Friday, November 27, 2009

Double Review: Everything Austen Wrap-Up Double Feature

Happy day after Thanksgiving! I have much to be thankful for this year, and all year round. I had a great visit and houseful with my aunt & uncle's family in from Idaho. We had a great time the night before Thanksgiving eating lasagna (because the food HAS TO be vastly different from what we were about to pig out on), playing games, and chatting all night. It was a really nice time. That next day they headed to their son's house, and I headed to another aunt and uncle's home. It was a leisurely day, and delightful as such!

As for my reading, wow, has it suffered in the last week! It's okay, because I've had many great and wonderful things going on, but it still feels strange to not have read a single book in the past week! I'll be remedying that over the next several days, as I pick through a stack of over 24 books I have checked out for just this occasion. I did, earlier this month, finish the Everything Austen Challenge. This challenge made me realize that I'm quite an Austen aficionado. :) I still have several more books coming up that would fit this challenge. For my final two picks for the challenge, I read Jane Austen's most famous novel, Pride and Prejudice, and also Rude Awakenings of a Jane Austen Addict by Laurie Viera Rigler.

What is there to say about Pride and Prejudice that hasn't been said in a million different ways, by a million different devoted fans and readers? I'll resist giving a synopsis of this most famous novel, not only by Austen, but also by just about any author. There really is something that we readers love about Elizabeth Bennett, with her spunky ability to zing a proud Mr. Darcy, and the brooding compassion and love demonstrated by Mr. Darcy for Elizabeth. We love this novel. I really think that our love and appreciation for Mr. Darcy comes from an observation made by Anne in the series Anne of Green Gables when she remarks that it's not that we want a man that is bad, but could, but chooses not to be. It's somewhere in the fact that they KNOW about the badness, but show you their fortitude not to embrace it. While I think that the book takes awhile to get into completely, the plot builds in such a way that you get sucked in and have to keep reading...even if you already know what's going to happen. (For more information, see: Pride and Prejudice.)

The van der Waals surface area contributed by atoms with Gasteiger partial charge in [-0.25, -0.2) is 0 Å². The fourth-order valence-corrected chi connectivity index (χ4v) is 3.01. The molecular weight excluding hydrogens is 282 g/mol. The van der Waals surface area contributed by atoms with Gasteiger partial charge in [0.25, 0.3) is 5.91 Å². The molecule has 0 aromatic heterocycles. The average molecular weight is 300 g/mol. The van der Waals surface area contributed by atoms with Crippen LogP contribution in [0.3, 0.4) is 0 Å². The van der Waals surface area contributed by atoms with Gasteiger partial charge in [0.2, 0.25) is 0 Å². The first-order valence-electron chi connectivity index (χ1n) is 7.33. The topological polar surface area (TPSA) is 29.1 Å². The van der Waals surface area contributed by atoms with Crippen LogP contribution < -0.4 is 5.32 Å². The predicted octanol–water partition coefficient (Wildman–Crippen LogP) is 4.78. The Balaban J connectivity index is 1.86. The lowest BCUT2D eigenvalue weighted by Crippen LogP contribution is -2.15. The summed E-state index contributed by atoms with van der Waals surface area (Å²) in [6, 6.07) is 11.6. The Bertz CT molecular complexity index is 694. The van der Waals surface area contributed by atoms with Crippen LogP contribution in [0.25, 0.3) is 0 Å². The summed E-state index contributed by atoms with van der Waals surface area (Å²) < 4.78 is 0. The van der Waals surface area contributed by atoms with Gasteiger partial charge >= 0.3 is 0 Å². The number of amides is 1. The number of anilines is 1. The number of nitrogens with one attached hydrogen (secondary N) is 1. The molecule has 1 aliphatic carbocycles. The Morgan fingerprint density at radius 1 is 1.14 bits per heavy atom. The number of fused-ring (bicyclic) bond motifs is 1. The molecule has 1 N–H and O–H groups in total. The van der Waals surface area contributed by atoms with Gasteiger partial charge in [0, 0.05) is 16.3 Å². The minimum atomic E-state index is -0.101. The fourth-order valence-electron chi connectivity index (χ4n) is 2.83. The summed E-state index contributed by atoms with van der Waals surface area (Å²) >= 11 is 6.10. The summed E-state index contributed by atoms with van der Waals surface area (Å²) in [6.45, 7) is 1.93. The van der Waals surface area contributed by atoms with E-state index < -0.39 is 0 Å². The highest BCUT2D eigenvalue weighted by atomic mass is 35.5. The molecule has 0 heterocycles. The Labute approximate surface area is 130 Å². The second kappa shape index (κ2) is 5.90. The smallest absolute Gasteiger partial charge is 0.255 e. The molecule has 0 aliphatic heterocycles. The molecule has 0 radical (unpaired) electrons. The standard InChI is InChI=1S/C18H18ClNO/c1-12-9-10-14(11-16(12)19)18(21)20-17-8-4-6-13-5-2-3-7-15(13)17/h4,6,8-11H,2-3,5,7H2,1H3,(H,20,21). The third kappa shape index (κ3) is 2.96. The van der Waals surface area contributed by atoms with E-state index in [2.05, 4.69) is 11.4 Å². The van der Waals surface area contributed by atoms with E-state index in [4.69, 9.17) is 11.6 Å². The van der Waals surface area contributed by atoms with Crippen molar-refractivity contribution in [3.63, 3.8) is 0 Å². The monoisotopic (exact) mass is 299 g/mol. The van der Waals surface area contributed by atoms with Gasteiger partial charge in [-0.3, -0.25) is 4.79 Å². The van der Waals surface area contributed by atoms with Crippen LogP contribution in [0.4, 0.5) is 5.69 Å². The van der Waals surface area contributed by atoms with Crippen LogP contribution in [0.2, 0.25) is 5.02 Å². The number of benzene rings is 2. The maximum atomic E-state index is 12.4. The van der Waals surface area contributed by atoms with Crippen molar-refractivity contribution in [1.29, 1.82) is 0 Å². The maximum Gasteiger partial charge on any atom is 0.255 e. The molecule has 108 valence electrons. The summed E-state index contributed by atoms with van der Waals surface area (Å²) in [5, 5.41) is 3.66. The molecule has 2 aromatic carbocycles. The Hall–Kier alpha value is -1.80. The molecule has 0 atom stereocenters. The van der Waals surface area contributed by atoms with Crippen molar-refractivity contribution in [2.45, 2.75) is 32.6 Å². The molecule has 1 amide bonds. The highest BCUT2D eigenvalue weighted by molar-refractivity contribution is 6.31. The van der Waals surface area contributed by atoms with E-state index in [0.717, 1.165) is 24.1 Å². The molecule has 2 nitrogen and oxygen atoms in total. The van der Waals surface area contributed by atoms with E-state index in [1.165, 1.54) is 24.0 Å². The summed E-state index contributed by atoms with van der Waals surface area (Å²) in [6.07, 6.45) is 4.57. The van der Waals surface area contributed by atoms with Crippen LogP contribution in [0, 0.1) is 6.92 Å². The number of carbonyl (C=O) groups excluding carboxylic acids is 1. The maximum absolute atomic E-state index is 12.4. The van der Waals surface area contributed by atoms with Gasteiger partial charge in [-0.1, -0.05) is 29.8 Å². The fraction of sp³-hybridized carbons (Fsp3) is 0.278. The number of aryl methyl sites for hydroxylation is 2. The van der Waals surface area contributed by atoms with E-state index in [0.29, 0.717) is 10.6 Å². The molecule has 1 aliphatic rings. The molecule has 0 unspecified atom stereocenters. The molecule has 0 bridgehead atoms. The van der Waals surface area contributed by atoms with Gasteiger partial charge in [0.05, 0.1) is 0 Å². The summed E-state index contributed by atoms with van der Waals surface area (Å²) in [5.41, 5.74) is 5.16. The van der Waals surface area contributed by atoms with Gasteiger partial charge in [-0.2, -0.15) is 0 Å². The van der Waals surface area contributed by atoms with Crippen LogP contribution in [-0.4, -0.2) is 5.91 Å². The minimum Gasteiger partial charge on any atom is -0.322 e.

I also read this book on my Kindle, which satisfies my 5th in the E-Book Reader Challenge.

Synopsis: In this second novel by Laurie Viera Rigler (not a follow up to Confessions of a Jane Austen Addict), we travel forward in time, not back to the Victorian Era. In Rude Awakenings of a Jane Austen Addict we find that Jane Mansfield has woken in our modern times as L.A. girl Courtney Stone. Not only must she navigate the fact that she is a completely different person, but also that she is in a time period where people can randomly talk through a handheld device, watch stories acted out in a box with a glass screen, and travel at excessive speeds in a metal object not pulled by horses! It all might seem overwhelming and is, when Jane learns that she has broken up with a scoundrel fiance, and is being comforted by a "friend" who her supposed friends also dislike. What's a girl to do?

Review: Out of the two books written by Rigler, this version was actually my favorite. I listened to this book on CD, and have to say that this was another audio book that I would actually recommend. I thought that the acting and reading voices were believable and engaging. Besides liking the audio version of this story, I also just really liked the story. Although time travel stories are getting old (at least in my opinion), I liked Jane Mansfield, and I wanted to see her happy and settled in our modern day. In the end, isn't that what's most important in a story, that you care about the characters? Overall, I really did enjoy the escape factor of this story. I may not read this over and over again, but it was a fun escape and a fun way to wrap up the challenge. (For more information, see: Rude Awakenings of a Jane Austen Addict.)